I was connected to Ellie, who confirmed that the price of the modem would be refunded, and told her that the new modem (3G21WB) didn't get any signal, and that the old one (3G9WB) worked fine, so it had to be a problem with the new modem. She spent some time trying to tell me that the old modem can't work because the USIM will only work in the modem for which it is designed. She asked me what was written on the old modem—clearly she didn't know the model numbers, just the buzzwords—and who it was made by. I finally explained to her what the 3G9WB was, and that it was still in their product range, but she told me it wasn't, because it was too slow. Telstra, she says, has “upgraded its signals” (and not, as I suggested, the protocols) and now has the fastest mobile data network in the world. Wikipedia disagrees: Telstra has up to 21 Mb/s, while Swisscom and Vodafone (in the Netherlands) offer 28 Mb/s. And the 3G9WB can only handle 7.2 Mb/s. But I don't get anything like that, so the comparison is meaningless.

In any case, she wasn't able to replace the modem. That's a technical support job. So, 10 minutes into the call, she connected me. 7 minutes later Mel answered. I told her what the problem was, that the 3G9WB worked and the 3G21WB didn't. She put me on hold for a while and then told me that she couldn't open my account, which is why my Internet connection wasn't working. I asked her to listen very carefully, explained again and asked if she understood. Yes, she said. The problem was that I had “lots of connections”, which appeared not to refer to TCP sessions (I suspect she doesn't know what TCP is), but Telstra devices mentioned in my account. I pointed out that I had only the landline phone and the 3G connection. She repeated the phone number (correctly), and then put me on hold again, 20 minutes into the call.

Five minutes later I was connected to Jeremy, who had been supplied no information, but who seemed to understand the issue. Unfortunately, he was in activations. It seems that, despite everything I had told her, Mel had thought that the account hadn't been activated. Jeremy couldn't help me and needed to connect me to back to technical support. I explained that they didn't seem to understand normal problem descriptions, so he offered to confirm with somebody who would understand the issue. He also left me his direct phone number in case I needed more help. I'm reminded of the xkcd cartoon, just that this time I really did get a phone number.

At 30 minutes into the call he connected me with Laurel, who listened to the same story and said “I'd like to see the status of the modem”. I told her I had a connection to the built-in web server, and asked what she wanted to know. First question: “Is the power light on?” So much for understanding.

By this time I was getting quite irritated, and told her that she should confine her questions to the device status. But in retrospect I don't think any of the “technical support” people know anything about the web server. She said “just a moment here, OK?” and put me on hold, 33 minutes into the call. Next thing I saw was:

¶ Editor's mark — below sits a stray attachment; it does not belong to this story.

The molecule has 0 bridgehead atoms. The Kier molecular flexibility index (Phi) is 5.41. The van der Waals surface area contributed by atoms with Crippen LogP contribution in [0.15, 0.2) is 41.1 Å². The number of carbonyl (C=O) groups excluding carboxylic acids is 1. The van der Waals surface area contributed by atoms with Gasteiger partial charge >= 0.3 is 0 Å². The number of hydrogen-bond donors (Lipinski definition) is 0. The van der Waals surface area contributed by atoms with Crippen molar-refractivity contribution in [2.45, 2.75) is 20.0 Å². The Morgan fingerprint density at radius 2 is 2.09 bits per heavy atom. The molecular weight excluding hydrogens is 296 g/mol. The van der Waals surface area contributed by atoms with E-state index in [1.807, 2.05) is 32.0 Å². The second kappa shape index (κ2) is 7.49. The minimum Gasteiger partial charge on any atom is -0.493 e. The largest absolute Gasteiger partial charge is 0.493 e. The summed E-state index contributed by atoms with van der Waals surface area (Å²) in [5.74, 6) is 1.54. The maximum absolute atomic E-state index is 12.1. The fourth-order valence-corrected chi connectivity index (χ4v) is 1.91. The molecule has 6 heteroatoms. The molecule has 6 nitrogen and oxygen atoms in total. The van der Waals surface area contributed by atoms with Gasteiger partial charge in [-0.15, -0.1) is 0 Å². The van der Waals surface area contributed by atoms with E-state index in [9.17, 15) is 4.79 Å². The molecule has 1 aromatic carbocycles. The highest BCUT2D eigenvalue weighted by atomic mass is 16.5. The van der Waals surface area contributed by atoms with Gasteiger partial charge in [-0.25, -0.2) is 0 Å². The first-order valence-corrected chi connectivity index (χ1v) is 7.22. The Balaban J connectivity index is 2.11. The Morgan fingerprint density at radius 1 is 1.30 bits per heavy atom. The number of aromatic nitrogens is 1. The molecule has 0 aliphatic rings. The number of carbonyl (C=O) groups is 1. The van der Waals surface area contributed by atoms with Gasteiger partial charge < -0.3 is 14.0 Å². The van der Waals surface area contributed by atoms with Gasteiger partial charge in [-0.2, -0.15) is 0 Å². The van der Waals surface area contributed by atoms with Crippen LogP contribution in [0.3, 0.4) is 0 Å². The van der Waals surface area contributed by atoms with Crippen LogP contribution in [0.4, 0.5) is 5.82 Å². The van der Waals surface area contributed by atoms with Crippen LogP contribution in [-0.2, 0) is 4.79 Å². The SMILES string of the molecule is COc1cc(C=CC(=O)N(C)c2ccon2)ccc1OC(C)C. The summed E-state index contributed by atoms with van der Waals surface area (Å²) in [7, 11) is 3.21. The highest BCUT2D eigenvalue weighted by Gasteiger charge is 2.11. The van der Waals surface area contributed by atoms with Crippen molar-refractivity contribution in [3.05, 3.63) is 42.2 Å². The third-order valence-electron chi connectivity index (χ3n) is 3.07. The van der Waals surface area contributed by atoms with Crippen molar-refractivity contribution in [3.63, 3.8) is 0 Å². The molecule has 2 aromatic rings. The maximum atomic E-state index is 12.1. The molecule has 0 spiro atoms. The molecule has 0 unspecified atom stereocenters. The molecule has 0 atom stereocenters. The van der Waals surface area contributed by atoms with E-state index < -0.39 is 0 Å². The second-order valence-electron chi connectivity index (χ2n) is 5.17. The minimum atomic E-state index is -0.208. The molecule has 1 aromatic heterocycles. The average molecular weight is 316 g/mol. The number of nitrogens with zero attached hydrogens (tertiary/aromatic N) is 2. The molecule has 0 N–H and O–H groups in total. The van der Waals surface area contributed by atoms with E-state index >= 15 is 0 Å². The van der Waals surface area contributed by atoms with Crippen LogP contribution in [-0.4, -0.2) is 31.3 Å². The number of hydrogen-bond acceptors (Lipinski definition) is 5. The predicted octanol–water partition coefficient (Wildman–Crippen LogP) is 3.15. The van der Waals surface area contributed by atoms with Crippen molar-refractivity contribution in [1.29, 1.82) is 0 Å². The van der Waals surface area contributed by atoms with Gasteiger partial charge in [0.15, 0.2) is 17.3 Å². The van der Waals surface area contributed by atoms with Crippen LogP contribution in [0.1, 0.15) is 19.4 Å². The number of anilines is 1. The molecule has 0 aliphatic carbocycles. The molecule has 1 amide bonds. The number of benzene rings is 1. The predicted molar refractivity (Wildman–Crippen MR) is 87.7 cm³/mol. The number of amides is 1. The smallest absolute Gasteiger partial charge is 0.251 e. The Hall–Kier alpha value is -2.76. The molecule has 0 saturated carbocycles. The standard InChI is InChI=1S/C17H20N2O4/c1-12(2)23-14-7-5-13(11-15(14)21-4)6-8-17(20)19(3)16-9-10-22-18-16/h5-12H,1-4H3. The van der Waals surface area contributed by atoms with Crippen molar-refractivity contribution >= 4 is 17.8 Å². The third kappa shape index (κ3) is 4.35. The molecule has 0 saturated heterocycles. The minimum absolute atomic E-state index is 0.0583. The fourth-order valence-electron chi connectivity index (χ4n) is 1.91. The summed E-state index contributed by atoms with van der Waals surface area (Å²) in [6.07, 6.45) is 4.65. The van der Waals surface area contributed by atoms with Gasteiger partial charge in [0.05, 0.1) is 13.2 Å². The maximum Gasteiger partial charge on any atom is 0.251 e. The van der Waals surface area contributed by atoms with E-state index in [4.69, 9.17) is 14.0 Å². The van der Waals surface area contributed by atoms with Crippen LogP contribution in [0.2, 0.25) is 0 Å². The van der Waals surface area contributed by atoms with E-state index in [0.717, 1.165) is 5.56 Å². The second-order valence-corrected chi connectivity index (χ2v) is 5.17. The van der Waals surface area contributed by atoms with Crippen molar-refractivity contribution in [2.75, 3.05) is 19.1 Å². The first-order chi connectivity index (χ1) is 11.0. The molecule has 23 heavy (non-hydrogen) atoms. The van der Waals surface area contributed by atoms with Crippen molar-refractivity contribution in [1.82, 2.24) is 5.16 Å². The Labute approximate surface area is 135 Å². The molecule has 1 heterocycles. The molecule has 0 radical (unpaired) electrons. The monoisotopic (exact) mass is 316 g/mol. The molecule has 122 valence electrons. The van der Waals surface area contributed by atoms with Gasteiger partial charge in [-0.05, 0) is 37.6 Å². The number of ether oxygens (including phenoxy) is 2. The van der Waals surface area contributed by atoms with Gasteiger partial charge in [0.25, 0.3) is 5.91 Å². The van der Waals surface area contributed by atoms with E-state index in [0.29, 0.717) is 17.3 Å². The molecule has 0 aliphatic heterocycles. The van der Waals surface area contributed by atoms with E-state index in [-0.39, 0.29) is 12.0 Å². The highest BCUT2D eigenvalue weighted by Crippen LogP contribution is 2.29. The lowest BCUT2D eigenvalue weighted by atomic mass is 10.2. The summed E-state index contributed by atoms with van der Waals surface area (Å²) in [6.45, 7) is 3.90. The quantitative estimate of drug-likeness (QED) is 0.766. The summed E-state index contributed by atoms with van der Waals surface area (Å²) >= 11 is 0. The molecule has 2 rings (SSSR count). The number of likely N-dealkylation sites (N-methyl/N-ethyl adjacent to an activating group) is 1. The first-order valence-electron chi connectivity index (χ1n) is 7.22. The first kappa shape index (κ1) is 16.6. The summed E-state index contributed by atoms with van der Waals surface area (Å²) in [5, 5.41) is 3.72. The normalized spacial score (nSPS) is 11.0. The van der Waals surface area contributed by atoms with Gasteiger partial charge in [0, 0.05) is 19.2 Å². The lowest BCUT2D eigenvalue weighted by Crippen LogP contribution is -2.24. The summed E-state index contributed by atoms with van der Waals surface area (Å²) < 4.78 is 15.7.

Oct 25 17:10:26 pong-gw pppd[466]: Modem hangup
Oct 25 17:10:26 pong-gw pppd[466]: Connection terminated.
Oct 25 17:10:58 pong-gw pppd[466]: Connect: ppp0 <--> /dev/ttyUSB0

This is the first time the modem was disconnected since Friday, so it's pretty clear to me that Laurel did it. How people infuriate me when they do that! When I got off hold I was connected to Marie, who claimed to be a supervisor (I thought Telstra didn't have them). She wanted to know the IMEI of the device, and that it wasn't available on the web server (I later discovered it is: tab DiagnosticsNext G network), so I got the modem and read it to her. She told me it was connected. I told her that it was on my lap with no cables connected, but that didn't matter to her.

How can that happen? Does the USIM also contain the IMEI and claim to be the wrong device? Or does the monitoring software jump to conclusions? One of the issues might be that “locked” devices can really not use other USIM cards, and that mine only works because it has been unlocked. But if that's the case, what a triumph of bureaucracy over technology that would be!

Then she asked me what operating system I'm running. “FreeBSD”. “Sorry, I'm not sure what it is”. Never mind, not important.

What operating system are you running? “FreeBSD”. “Sorry, I'm not sure what it is”. Never mind, not important.

Went through a couple more iterations of this, with me trying to break out, and then: “What operating system are you running? Is it Windows XP, Vista or Windows 7?” “No. It's FreeBSD.” “Sorry, I'm not sure what it is. Look for ‘My Computer’ on your desktop”. “Sorry, I don't have a desktop”. “Look for the Start button at bottom left”. “I don't have a Start button”.

Finally she asked me to spell FreeBSD for her, and said “So, this is your operating system, right?” Well, it might have taken five times, but finally she understood. “Did you try it on a Microsoft operating system?” Yes, and the installation crashed and didn't recognize the modem. I explained that the crash was due to Telstra using old, buggy Microsoft libraries, but I think the fact that it didn't recognize the modem was enough for her, and so she finally, after 50 minutes on the phone, agreed to replace the modem.

So, what went wrong here? Maybe I was trying to be too helpful and give them information that would shorten the diagnosis. But they have scripts they need to go through, so maybe next time I should get them to go through them and see if it works any better. It certainly can't be any worse. In summary, though, I think Telstra technical support is much worse even than the appalling standard they had three years ago.

Tuesday, 26 October 2010

Discovered today that a message has been hanging in my mail queue for over a day: